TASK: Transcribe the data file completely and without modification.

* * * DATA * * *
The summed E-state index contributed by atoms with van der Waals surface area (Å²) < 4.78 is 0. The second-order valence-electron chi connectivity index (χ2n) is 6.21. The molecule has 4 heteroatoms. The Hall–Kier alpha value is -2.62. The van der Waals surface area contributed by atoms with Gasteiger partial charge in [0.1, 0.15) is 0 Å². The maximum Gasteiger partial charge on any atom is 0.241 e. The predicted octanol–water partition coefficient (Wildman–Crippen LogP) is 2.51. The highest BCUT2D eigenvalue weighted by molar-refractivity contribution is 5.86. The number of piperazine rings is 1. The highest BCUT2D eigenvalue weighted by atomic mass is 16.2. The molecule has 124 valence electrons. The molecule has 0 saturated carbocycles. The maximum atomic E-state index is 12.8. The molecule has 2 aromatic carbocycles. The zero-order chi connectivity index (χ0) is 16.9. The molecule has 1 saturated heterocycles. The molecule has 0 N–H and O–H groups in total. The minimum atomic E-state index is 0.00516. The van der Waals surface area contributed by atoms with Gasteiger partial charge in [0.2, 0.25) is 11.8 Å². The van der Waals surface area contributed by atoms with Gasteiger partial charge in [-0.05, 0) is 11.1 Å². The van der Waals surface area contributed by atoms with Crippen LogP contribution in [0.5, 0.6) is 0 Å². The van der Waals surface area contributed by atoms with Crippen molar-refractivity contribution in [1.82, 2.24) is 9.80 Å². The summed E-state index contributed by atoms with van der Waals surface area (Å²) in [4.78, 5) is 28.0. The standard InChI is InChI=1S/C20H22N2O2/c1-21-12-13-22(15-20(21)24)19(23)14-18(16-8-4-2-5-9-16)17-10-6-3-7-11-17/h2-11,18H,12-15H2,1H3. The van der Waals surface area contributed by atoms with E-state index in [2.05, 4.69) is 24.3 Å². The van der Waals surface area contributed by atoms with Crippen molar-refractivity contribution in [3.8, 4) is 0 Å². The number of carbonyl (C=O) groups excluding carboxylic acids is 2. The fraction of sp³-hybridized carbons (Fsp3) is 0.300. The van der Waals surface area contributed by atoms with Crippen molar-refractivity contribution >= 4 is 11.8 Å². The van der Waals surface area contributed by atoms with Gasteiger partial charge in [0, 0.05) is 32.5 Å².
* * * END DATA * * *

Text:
The summed E-state index contributed by atoms with van der Waals surface area (Å²) < 4.78 is 0. The second-order valence-electron chi connectivity index (χ2n) is 6.21. The molecule has 4 heteroatoms. The Hall–Kier alpha value is -2.62. The van der Waals surface area contributed by atoms with Gasteiger partial charge in [0.1, 0.15) is 0 Å². The maximum Gasteiger partial charge on any atom is 0.241 e. The predicted octanol–water partition coefficient (Wildman–Crippen LogP) is 2.51. The highest BCUT2D eigenvalue weighted by molar-refractivity contribution is 5.86. The number of piperazine rings is 1. The highest BCUT2D eigenvalue weighted by atomic mass is 16.2. The molecule has 124 valence electrons. The molecule has 0 saturated carbocycles. The maximum atomic E-state index is 12.8. The molecule has 2 aromatic carbocycles. The zero-order chi connectivity index (χ0) is 16.9. The molecule has 1 saturated heterocycles. The molecule has 0 N–H and O–H groups in total. The minimum atomic E-state index is 0.00516. The van der Waals surface area contributed by atoms with Gasteiger partial charge in [0.2, 0.25) is 11.8 Å². The van der Waals surface area contributed by atoms with Gasteiger partial charge in [-0.05, 0) is 11.1 Å². The van der Waals surface area contributed by atoms with Crippen LogP contribution in [0.5, 0.6) is 0 Å². The van der Waals surface area contributed by atoms with Crippen molar-refractivity contribution in [1.82, 2.24) is 9.80 Å². The summed E-state index contributed by atoms with van der Waals surface area (Å²) in [4.78, 5) is 28.0. The standard InChI is InChI=1S/C20H22N2O2/c1-21-12-13-22(15-20(21)24)19(23)14-18(16-8-4-2-5-9-16)17-10-6-3-7-11-17/h2-11,18H,12-15H2,1H3. The van der Waals surface area contributed by atoms with E-state index in [2.05, 4.69) is 24.3 Å². The van der Waals surface area contributed by atoms with Crippen molar-refractivity contribution in [3.8, 4) is 0 Å². The number of carbonyl (C=O) groups excluding carboxylic acids is 2. The fraction of sp³-hybridized carbons (Fsp3) is 0.300. The van der Waals surface area contributed by atoms with Crippen molar-refractivity contribution >= 4 is 11.8 Å². The van der Waals surface area contributed by atoms with Gasteiger partial charge in [0, 0.05) is 32.5 Å².